Limits...
Characterization of the extent of a large outbreak of Legionnaires' disease by serological assays.

Simonsen Ø, Wedege E, Kanestrøm A, Bolstad K, Aaberge IS, Ragnhildstveit E, Ringstad J - BMC Infect. Dis. (2015)

Bottom Line: About the same proportion (70%) of the urinary antigen positive and negative LD cases had antibodies to the serogroup-specific lipopolysaccharide of the outbreak strain.The acute-phase tests (culture, polymerase chain reaction, and urinary antigen) identified less than 55% of the 103 patients in this outbreak.Serological testing thus remains an important supplement for diagnosis of LD and for determination of outbreak cases.

View Article: PubMed Central - PubMed

Affiliation: Department of Medicine, Østfold Hospital Trust, Fredrikstad, Norway. oystein.simonsen@so-hf.no.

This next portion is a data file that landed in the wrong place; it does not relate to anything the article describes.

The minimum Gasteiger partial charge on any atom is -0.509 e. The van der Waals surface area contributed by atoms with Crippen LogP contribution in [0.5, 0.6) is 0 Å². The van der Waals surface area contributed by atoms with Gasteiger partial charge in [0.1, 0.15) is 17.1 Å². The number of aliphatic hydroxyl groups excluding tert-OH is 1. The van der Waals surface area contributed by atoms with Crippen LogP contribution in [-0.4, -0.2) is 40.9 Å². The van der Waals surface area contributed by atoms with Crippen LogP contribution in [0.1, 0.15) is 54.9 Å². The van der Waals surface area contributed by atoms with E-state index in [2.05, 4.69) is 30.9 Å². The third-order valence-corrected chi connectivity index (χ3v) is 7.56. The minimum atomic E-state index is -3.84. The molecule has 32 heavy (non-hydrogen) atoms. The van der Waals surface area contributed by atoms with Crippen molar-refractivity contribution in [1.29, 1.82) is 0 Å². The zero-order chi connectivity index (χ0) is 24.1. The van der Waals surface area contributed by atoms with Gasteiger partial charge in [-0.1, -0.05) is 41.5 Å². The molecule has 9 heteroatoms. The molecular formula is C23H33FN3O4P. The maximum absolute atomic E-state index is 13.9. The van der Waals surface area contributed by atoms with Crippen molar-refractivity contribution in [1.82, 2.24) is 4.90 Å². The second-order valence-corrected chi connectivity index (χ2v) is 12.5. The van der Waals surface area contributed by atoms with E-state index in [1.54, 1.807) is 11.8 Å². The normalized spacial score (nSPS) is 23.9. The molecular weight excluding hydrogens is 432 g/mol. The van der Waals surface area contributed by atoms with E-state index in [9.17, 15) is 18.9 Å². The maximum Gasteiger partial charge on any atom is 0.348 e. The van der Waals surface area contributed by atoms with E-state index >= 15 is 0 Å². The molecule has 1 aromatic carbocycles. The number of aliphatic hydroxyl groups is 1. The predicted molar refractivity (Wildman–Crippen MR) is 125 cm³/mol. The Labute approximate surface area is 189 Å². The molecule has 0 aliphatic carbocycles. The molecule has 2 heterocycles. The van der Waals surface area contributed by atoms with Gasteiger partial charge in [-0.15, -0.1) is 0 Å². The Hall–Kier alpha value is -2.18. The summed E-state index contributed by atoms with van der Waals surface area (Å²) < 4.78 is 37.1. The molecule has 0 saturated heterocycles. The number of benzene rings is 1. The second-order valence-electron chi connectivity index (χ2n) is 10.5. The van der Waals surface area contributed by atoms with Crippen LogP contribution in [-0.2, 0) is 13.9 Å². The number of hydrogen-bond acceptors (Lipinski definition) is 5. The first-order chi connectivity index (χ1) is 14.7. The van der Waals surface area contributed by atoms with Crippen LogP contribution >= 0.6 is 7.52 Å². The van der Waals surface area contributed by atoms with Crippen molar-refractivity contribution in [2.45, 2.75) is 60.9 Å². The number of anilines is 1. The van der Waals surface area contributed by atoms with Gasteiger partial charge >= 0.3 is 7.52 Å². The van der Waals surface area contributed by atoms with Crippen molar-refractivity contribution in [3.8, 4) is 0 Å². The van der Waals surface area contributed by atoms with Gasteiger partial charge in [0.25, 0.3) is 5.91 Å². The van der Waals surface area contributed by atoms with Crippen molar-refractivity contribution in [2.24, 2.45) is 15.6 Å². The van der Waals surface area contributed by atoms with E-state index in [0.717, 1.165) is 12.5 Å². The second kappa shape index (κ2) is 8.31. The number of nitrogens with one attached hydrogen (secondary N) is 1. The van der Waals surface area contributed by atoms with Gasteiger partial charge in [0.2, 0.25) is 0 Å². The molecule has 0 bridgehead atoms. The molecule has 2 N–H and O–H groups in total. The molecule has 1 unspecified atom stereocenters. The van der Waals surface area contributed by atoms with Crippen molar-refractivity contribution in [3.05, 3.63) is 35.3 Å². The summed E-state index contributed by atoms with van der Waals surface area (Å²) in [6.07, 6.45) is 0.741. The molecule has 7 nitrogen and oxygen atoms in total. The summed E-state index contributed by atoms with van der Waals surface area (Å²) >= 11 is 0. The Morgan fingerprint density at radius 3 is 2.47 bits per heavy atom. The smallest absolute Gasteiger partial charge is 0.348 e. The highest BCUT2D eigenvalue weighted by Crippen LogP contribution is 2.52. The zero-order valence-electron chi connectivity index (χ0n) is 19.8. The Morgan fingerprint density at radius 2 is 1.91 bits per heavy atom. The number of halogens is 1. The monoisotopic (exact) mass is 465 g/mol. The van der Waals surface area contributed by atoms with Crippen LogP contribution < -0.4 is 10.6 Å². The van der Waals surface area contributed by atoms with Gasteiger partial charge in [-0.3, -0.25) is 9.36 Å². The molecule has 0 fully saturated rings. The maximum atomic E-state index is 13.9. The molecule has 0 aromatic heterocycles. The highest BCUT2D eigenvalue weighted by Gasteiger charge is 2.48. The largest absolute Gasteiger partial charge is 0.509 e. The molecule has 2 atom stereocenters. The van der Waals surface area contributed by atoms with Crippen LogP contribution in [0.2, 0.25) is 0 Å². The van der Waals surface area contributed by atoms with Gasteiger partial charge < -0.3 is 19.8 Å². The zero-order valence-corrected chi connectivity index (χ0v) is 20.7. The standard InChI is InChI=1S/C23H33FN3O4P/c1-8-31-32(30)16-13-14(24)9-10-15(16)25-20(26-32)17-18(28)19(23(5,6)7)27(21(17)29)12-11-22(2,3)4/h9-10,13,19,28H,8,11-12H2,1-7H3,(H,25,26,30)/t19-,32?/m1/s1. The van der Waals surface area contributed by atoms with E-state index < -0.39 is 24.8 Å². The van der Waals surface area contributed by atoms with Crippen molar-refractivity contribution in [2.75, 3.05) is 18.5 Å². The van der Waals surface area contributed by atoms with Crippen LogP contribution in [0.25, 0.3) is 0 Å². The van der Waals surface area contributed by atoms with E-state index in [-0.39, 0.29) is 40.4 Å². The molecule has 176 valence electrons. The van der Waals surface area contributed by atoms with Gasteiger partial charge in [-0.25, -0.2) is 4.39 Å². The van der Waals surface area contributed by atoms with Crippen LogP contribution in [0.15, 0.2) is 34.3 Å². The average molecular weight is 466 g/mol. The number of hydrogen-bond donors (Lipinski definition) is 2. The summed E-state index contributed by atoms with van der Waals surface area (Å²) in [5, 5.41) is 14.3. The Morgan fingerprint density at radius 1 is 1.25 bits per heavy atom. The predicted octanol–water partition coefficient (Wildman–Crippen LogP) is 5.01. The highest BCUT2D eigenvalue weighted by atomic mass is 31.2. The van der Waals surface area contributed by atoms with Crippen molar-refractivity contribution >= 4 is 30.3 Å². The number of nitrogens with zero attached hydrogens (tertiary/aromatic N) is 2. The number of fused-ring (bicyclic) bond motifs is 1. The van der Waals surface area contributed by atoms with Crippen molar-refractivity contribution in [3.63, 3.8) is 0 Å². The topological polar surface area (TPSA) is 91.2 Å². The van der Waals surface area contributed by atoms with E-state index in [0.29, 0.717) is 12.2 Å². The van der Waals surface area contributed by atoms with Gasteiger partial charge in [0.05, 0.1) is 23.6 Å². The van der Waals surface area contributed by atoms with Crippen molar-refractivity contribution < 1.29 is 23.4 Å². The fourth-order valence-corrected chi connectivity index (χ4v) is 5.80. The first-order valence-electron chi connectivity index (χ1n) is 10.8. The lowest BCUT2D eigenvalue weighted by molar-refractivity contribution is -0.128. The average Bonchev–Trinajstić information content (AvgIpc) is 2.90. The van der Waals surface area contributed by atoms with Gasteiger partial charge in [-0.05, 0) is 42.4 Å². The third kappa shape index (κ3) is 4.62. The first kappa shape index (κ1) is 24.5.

ABSTRACT

Background: In May 2005, a long-distance outbreak of Legionnaires' disease (LD) caused by Legionella pneumophila serogroup 1 occurred in south-east Norway. The initial outbreak investigation without serology identified 56 laboratory-confirmed LD cases of whom 10 died. However, 116 patients with community-acquired pneumonia might belong to the outbreak based on epidemiological investigations, but acute laboratory tests other than serology were negative or not performed. To assess the true extent of the outbreak, we evaluated two serological assays in order to reclassify the 116 patients with indeterminate case status.

Methods: Two polyvalent antibody tests, a serogroup 1-6 immunofluorescence assay (IFA) and a serogroup 1-7 enzyme-linked immunosorbent assay (ELISA) were used. They were evaluated with cases defined as culture- or urinary antigen positive LD patients (n=40) and non-cases defined as confirmed non-LD patients (n=39) and healthy control subjects (n=62). The 116 patients, who were negative in culture, polymerase chain reaction and/or urinary antigen tests, were analysed by the same serological assays. Antibodies to the outbreak strain were determined by immunoblotting.